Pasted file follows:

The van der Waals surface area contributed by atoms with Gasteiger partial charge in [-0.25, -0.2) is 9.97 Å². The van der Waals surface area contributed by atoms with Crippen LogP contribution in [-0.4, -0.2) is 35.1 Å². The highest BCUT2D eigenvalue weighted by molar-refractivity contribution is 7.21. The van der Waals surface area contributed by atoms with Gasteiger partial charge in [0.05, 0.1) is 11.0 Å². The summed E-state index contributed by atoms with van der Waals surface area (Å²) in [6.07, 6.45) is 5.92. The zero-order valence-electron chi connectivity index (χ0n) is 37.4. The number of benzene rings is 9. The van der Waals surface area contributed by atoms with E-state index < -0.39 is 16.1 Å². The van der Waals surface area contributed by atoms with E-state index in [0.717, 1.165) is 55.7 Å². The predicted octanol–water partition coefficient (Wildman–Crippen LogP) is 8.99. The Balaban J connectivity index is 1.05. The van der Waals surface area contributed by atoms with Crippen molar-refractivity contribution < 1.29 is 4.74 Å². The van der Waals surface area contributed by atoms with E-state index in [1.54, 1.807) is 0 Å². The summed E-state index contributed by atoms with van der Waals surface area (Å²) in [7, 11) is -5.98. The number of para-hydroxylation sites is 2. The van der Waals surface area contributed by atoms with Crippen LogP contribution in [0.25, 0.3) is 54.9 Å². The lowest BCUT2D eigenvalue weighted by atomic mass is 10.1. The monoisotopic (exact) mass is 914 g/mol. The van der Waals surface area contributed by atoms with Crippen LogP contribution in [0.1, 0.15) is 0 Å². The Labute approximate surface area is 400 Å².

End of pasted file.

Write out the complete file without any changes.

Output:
The van der Waals surface area contributed by atoms with Gasteiger partial charge in [-0.25, -0.2) is 9.97 Å². The van der Waals surface area contributed by atoms with Crippen LogP contribution in [-0.4, -0.2) is 35.1 Å². The highest BCUT2D eigenvalue weighted by molar-refractivity contribution is 7.21. The van der Waals surface area contributed by atoms with Gasteiger partial charge in [0.05, 0.1) is 11.0 Å². The summed E-state index contributed by atoms with van der Waals surface area (Å²) in [6.07, 6.45) is 5.92. The zero-order valence-electron chi connectivity index (χ0n) is 37.4. The number of benzene rings is 9. The van der Waals surface area contributed by atoms with E-state index < -0.39 is 16.1 Å². The van der Waals surface area contributed by atoms with E-state index in [0.717, 1.165) is 55.7 Å². The predicted octanol–water partition coefficient (Wildman–Crippen LogP) is 8.99. The Balaban J connectivity index is 1.05. The van der Waals surface area contributed by atoms with Crippen molar-refractivity contribution < 1.29 is 4.74 Å². The van der Waals surface area contributed by atoms with E-state index in [1.54, 1.807) is 0 Å². The summed E-state index contributed by atoms with van der Waals surface area (Å²) in [7, 11) is -5.98. The number of para-hydroxylation sites is 2. The van der Waals surface area contributed by atoms with Crippen LogP contribution in [0.25, 0.3) is 54.9 Å². The lowest BCUT2D eigenvalue weighted by atomic mass is 10.1. The monoisotopic (exact) mass is 914 g/mol. The van der Waals surface area contributed by atoms with Crippen LogP contribution in [0.1, 0.15) is 0 Å². The Labute approximate surface area is 400 Å².